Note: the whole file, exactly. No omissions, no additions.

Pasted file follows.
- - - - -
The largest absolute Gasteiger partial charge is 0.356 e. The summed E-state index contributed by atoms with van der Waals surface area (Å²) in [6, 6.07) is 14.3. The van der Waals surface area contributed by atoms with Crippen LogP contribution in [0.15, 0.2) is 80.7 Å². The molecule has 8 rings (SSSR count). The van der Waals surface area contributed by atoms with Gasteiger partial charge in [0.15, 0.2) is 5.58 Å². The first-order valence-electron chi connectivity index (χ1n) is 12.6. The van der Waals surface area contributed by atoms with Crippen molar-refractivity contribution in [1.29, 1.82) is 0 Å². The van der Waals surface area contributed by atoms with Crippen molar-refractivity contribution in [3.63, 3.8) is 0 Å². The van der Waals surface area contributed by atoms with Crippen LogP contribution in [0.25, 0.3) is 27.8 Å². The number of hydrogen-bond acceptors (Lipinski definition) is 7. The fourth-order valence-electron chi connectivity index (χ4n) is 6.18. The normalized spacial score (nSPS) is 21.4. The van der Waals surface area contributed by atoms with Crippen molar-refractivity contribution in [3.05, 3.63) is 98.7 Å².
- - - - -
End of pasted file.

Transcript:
The largest absolute Gasteiger partial charge is 0.356 e. The summed E-state index contributed by atoms with van der Waals surface area (Å²) in [6, 6.07) is 14.3. The van der Waals surface area contributed by atoms with Crippen LogP contribution in [0.15, 0.2) is 80.7 Å². The molecule has 8 rings (SSSR count). The van der Waals surface area contributed by atoms with Gasteiger partial charge in [0.15, 0.2) is 5.58 Å². The first-order valence-electron chi connectivity index (χ1n) is 12.6. The van der Waals surface area contributed by atoms with Crippen molar-refractivity contribution in [1.29, 1.82) is 0 Å². The van der Waals surface area contributed by atoms with Crippen molar-refractivity contribution in [3.63, 3.8) is 0 Å². The van der Waals surface area contributed by atoms with Crippen LogP contribution in [0.25, 0.3) is 27.8 Å². The number of hydrogen-bond acceptors (Lipinski definition) is 7. The fourth-order valence-electron chi connectivity index (χ4n) is 6.18. The normalized spacial score (nSPS) is 21.4. The van der Waals surface area contributed by atoms with Crippen molar-refractivity contribution in [3.05, 3.63) is 98.7 Å².